Director discusses national security threats

by SOURCE Federal Bureau of Investigation

Washington DC—In a Spy Chat Live event, FBI director Christopher Wray participated in a wide-ranging discussion with International Spy Museum executive director Chris Costa about national security threats facing the United States and what the FBI is doing to combat them. The event was held before a live audience at the International Spy Museum in Washington D.C., as well as live-streamed to online viewers.

Among the biggest threats Wray emphasized at the event was the counterintelligence threat from the Chinese Communist Party.

“I’ve been very vocal since early in my tenure that there is no country, underline no country, that represents a broader, more severe counterintelligence threat to the United States than the People’s Republic of China,” Wray said.

Key to the FBI’s ability to continue to keep Americans safe from these threats, including terrorism, espionage, and cyber attacks, Wray said, is the renewal of Section 702 of the Foreign Intelligence Surveillance Act (FISA).

“702 authority is vital, absolutely vital, not important, not nice-to-have,vital,” Wray said, explaining that Section 702 is the authority that allows the intelligence community to conduct targeted surveillance of non-U.S. persons located abroad in national security investigations.

The government uses the information collected under Section 702 to protect the United States and its allies from hostile foreign adversaries, including terrorists, spies, and malicious foreign nation-state cyber actors.

Allowing Section 702 to expire, “would, in my view, be an act of unilateral disarmament in the face of the Chinese Communist Party,” Wray said.

Asked by a member of the audience about the impact of artificial intelligence (AI) on the FBI’s work, Wray outlined three categories of impacts, which he said affect both the FBI’s offense and defense against the threats we face.

“We’re doing all kinds of things to try to figure out how we can responsibly use AI to go after the bad guys,” Wray said.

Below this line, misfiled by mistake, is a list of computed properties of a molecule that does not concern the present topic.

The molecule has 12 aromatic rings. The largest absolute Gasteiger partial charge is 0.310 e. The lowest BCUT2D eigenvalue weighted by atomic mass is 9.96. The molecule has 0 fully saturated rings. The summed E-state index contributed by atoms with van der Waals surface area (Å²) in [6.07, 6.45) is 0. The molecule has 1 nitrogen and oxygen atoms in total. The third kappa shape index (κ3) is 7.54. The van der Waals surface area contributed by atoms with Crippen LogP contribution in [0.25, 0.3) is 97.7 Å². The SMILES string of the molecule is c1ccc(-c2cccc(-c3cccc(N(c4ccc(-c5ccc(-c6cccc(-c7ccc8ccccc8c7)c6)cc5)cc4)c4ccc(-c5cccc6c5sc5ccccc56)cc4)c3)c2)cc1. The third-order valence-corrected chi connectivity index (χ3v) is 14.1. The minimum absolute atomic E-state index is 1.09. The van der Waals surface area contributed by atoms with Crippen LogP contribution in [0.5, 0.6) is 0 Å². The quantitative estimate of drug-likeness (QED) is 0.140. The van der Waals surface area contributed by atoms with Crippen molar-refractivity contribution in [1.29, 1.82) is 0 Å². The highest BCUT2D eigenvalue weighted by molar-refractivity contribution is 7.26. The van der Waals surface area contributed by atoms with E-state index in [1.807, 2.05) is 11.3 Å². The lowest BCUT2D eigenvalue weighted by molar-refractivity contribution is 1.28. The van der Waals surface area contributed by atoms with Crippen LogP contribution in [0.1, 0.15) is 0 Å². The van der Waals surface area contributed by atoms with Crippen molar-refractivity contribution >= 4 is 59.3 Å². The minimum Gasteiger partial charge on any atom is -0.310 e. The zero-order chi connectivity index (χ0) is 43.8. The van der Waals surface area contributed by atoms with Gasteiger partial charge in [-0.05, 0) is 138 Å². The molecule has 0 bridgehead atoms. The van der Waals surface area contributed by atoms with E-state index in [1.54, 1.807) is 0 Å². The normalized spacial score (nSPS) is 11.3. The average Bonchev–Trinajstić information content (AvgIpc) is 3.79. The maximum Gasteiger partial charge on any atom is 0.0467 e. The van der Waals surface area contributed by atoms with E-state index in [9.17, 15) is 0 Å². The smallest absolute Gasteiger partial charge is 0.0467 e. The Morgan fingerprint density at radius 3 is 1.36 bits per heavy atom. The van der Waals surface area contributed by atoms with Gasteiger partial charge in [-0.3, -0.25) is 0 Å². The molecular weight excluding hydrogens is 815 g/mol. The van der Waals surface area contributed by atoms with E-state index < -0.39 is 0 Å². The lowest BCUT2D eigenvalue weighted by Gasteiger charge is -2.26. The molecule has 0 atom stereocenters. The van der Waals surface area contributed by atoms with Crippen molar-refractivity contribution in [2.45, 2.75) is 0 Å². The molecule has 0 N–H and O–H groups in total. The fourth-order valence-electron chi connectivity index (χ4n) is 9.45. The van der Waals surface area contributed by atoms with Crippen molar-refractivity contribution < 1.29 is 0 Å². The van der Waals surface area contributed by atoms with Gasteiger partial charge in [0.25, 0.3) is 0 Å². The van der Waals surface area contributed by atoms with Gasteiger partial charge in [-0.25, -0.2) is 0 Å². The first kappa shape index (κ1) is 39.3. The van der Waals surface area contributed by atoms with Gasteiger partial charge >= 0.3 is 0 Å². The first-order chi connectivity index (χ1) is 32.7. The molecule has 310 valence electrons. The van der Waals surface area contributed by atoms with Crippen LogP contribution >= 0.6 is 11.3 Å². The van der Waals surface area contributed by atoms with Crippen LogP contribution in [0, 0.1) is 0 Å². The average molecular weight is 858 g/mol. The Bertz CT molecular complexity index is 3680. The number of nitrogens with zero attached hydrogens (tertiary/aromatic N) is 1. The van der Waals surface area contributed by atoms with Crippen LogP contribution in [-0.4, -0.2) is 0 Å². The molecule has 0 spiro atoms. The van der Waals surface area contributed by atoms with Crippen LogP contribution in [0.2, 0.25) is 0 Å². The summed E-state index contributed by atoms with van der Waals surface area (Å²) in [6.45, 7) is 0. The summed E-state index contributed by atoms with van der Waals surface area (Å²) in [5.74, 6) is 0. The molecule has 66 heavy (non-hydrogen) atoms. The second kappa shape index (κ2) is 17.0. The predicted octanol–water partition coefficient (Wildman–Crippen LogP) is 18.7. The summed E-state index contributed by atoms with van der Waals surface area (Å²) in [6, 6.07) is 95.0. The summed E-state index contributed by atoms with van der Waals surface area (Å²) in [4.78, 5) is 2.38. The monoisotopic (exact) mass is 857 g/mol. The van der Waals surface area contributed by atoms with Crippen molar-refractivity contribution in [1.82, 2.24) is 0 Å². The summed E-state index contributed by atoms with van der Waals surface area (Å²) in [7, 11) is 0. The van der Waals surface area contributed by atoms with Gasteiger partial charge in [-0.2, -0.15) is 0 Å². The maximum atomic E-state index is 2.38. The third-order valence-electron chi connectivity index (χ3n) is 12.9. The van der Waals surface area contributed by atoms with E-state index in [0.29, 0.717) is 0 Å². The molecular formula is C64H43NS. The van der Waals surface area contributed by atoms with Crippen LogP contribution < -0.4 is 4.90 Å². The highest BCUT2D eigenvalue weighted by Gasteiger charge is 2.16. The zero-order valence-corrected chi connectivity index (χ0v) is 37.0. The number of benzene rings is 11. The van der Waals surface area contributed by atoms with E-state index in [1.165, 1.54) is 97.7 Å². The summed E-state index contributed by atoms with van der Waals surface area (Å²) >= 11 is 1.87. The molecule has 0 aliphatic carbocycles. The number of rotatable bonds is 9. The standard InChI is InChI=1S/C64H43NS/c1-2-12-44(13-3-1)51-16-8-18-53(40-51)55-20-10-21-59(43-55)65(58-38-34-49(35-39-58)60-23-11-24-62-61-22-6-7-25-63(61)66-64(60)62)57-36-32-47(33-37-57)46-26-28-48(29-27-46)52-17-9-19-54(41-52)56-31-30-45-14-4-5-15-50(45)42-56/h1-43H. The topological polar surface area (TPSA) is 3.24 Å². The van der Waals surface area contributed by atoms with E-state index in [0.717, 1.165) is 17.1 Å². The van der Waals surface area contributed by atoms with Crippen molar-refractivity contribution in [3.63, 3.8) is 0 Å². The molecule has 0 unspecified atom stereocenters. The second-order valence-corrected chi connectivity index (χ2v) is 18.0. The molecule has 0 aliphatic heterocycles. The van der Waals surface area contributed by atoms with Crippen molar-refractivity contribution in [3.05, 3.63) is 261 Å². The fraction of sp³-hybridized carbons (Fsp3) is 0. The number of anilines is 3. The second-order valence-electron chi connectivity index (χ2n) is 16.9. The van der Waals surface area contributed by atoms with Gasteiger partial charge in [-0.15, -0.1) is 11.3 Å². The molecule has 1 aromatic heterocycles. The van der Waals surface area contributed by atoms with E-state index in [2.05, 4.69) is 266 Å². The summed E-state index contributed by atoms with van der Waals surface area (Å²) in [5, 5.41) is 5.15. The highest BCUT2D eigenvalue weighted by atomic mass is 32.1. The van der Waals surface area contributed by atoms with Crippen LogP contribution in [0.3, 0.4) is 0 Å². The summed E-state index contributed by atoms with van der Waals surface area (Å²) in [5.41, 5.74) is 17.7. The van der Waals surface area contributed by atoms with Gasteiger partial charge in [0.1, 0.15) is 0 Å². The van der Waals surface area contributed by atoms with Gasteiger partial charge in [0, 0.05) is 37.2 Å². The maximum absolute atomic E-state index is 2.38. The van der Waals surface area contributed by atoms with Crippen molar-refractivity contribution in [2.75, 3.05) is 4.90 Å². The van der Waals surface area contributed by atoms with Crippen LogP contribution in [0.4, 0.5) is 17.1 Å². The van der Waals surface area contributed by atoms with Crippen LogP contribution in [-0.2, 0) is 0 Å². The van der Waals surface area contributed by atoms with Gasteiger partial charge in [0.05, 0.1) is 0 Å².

On defense, he said, the FBI is focusing on “the way in which AI is enhancing or enabling bad guys to be more effective in the threats that they pose.”

The third impact of AI he described is “the ways in which our foreign adversaries, especially the Chinese, are trying to steal our AI.”

He noted that the United States leads the world in AI development and that approximately 18 of the 20 most successful AI companies in the world are American.

“Needless to say,” Wray said, “that puts a gigantic bullseye on them from the Chinese government.”

While the FBI is excited about the possible benefits AI can provide, “at the moment we’re primarily focused on how we can help protect people from the ways that AI is going to be misused and is already being misused,” he said.

The event concluded with Wray answering a question from a group of high school students who were watching the event online: What advice would he give those who aspire to work for the FBI?

“We’re always recruiting,” said Wray, who earlier in the evening highlighted the quality and number of applicants to the FBI. For example, the number of Americans applying to be special agents has tripled the pace from when Wray began his tenure in 2017, reaching the highest levels in about a decade.

One of the best ways to get your foot in the door to the FBI, Wray noted, is the FBI’s Honors Intern Program, which is accepting applicants until Sept. 20 for the summer of 2024. 

While he is often asked if there is a particular course of study or job that would increase an applicant’s chances of being accepted into the FBI, Wray said, “It’s far more important that we have people who have good critical reasoning skills, good personal skills, and impeccable integrity. And if you focus on those things, that’s far more important to a path to the FBI than what major you choose or what summer job you have.

“I will say that there’s no better place to work. To have as your job to protect the American people and uphold the Constitution is a pretty incredible thing.”